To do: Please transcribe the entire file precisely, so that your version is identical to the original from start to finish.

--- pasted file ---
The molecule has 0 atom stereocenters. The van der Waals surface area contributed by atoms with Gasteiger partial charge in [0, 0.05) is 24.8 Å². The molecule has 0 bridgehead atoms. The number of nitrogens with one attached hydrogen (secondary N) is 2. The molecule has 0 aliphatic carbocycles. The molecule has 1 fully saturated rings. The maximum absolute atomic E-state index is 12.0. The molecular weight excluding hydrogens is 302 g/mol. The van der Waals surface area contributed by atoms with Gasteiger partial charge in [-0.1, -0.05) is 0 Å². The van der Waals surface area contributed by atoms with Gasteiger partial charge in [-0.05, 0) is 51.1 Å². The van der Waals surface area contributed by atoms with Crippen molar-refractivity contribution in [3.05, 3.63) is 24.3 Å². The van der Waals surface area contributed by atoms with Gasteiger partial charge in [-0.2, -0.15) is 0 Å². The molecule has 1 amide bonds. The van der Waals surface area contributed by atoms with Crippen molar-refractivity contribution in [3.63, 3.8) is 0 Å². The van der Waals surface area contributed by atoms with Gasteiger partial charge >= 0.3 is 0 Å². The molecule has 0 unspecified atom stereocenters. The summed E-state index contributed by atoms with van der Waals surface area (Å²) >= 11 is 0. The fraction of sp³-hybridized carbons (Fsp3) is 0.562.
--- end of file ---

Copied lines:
The molecule has 0 atom stereocenters. The van der Waals surface area contributed by atoms with Gasteiger partial charge in [0, 0.05) is 24.8 Å². The molecule has 0 bridgehead atoms. The number of nitrogens with one attached hydrogen (secondary N) is 2. The molecule has 0 aliphatic carbocycles. The molecule has 1 fully saturated rings. The maximum absolute atomic E-state index is 12.0. The molecular weight excluding hydrogens is 302 g/mol. The van der Waals surface area contributed by atoms with Gasteiger partial charge in [-0.1, -0.05) is 0 Å². The van der Waals surface area contributed by atoms with Gasteiger partial charge in [-0.05, 0) is 51.1 Å². The van der Waals surface area contributed by atoms with Crippen molar-refractivity contribution in [3.05, 3.63) is 24.3 Å². The van der Waals surface area contributed by atoms with Gasteiger partial charge in [-0.2, -0.15) is 0 Å². The molecule has 1 amide bonds. The van der Waals surface area contributed by atoms with Crippen molar-refractivity contribution in [3.63, 3.8) is 0 Å². The van der Waals surface area contributed by atoms with Gasteiger partial charge >= 0.3 is 0 Å². The molecule has 0 unspecified atom stereocenters. The summed E-state index contributed by atoms with van der Waals surface area (Å²) >= 11 is 0. The fraction of sp³-hybridized carbons (Fsp3) is 0.562.